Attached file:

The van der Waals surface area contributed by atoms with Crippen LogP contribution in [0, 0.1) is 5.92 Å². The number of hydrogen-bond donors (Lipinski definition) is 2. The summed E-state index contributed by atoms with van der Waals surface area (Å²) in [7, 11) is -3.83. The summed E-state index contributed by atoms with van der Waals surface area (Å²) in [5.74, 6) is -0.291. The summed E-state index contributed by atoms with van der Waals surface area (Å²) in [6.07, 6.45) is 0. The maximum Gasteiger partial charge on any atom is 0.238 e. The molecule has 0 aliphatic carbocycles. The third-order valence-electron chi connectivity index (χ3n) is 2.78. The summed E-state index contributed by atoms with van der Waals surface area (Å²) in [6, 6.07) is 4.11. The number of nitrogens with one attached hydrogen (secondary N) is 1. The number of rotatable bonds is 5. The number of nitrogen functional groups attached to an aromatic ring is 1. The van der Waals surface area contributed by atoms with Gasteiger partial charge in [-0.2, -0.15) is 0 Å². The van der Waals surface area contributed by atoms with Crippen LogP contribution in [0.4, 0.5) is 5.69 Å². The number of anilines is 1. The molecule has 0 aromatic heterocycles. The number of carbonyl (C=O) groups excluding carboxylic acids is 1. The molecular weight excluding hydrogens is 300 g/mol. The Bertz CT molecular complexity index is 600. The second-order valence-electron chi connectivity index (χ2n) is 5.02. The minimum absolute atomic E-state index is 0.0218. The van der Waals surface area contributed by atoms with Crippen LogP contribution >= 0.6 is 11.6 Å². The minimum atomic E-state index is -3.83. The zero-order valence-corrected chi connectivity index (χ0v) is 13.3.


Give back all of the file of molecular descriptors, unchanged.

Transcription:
The van der Waals surface area contributed by atoms with Crippen LogP contribution in [0, 0.1) is 5.92 Å². The number of hydrogen-bond donors (Lipinski definition) is 2. The summed E-state index contributed by atoms with van der Waals surface area (Å²) in [7, 11) is -3.83. The summed E-state index contributed by atoms with van der Waals surface area (Å²) in [5.74, 6) is -0.291. The summed E-state index contributed by atoms with van der Waals surface area (Å²) in [6.07, 6.45) is 0. The maximum Gasteiger partial charge on any atom is 0.238 e. The molecule has 0 aliphatic carbocycles. The third-order valence-electron chi connectivity index (χ3n) is 2.78. The summed E-state index contributed by atoms with van der Waals surface area (Å²) in [6, 6.07) is 4.11. The number of nitrogens with one attached hydrogen (secondary N) is 1. The number of rotatable bonds is 5. The number of nitrogen functional groups attached to an aromatic ring is 1. The van der Waals surface area contributed by atoms with Gasteiger partial charge in [-0.2, -0.15) is 0 Å². The van der Waals surface area contributed by atoms with Crippen LogP contribution in [0.4, 0.5) is 5.69 Å². The number of anilines is 1. The molecule has 0 aromatic heterocycles. The number of carbonyl (C=O) groups excluding carboxylic acids is 1. The molecular weight excluding hydrogens is 300 g/mol. The Bertz CT molecular complexity index is 600. The second-order valence-electron chi connectivity index (χ2n) is 5.02. The minimum absolute atomic E-state index is 0.0218. The van der Waals surface area contributed by atoms with Crippen LogP contribution >= 0.6 is 11.6 Å². The minimum atomic E-state index is -3.83. The zero-order valence-corrected chi connectivity index (χ0v) is 13.3.